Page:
According to an article on CNNMoney yesterday, to be in the top 1% of the world’s worth, your annual income (after taxes) must exceed:


That’s it.

Half of the world’s wealthiest 1% live in America.

From 1-04-12

I am part of the 1%

Are you?

What in the world are we going to do about it?

My friend Wess, whom I mentioned above, can help you be more generous if you want. He helped me.

He is the president of this company. He takes money from rich people like me and gives it to the poor.

This post isn’t really about trying to get money for Wess’ company per se, but I would like to challenge you to consider doing something similar in 2012. Especially if you are as rich as me. Maybe even post a public photo admission like this one telling the rest of the world that you are part of the 1%…and what you are going to do about it.

Here’s my photo admission.

Taken from my iPhone.

Written on my iPad.

joe boyd

@JoeBoyd blogs daily at

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  • This post articulates well how I feel about Occupy Wall Street, and wealth and poverty in the world. My husband and I barely skate in above the $34 thousand dollar line, and we struggle. We live paycheck to paycheck and possess a lot of student loan debt. But still, we are RICH. Our responsibility to give is a beautiful and pressing privilege. We can’t afford to be stingy. Because if we’re struggling in the 1%, how much more are the 99%?

  • Jill Heroux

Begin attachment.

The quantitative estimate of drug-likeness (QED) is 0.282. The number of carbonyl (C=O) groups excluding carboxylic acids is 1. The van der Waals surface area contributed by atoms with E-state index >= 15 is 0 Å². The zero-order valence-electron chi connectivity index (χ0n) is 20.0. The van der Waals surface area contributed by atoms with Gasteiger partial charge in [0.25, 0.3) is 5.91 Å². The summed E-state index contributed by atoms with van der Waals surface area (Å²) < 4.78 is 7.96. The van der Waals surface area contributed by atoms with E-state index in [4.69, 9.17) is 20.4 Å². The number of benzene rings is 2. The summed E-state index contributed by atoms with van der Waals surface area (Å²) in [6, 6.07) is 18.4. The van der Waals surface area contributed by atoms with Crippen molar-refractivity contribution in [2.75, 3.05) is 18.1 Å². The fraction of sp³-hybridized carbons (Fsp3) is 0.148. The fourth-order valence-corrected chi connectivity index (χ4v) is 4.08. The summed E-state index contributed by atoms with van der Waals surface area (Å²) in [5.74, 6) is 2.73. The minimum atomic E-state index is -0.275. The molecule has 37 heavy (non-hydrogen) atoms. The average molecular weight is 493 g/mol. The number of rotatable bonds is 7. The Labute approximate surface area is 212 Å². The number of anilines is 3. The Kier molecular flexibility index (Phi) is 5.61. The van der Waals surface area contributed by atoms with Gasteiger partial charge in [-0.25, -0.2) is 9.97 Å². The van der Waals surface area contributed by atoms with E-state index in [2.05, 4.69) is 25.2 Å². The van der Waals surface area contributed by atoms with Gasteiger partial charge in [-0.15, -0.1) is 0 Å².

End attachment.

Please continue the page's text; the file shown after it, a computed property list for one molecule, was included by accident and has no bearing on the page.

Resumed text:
I am part of the worldwide 1%, not the US 1%. The issue is not about giving money away, it is about lifestyle and choices and how one goes about making ethical decisions that are for the good of othersand not just one’s self. As a Christian, the I believe that I am bound to make decisions that include the questions that ask how my choices will affect-both benefit and hurt- not only me or those whom I call friends and family, but the people who Jesus loves, ie everyone. The United MethodistChurch pension fund just chose to divest itself from any investment in private prison corporations. They have ethical reasons for doing so. If our decisions whether as the 1% of the nation or the world is only about how much money can I part with and live okay on, then not a whole lot is going to change. That is first order change solutions for second order change problems ie systemic problems. The Occupy Movement, which I have supported since mid-October 2010, challenges the status quo, the systemic issues of social justice, the choices that those with money are making that are benefitting only the few rather than looking at a larger picture. For me it is what decisions am I making to make a larger impact on how things work. Jesus challenged the status quo, and told his disciples there was a better way – to love God first and others as much as yourself. That is the law that is the standard to make all decisions. That is how I understand my call to serve Christ in this world. By the way, your 14% is greater than many of the 1% of the world give as a percentage of income given.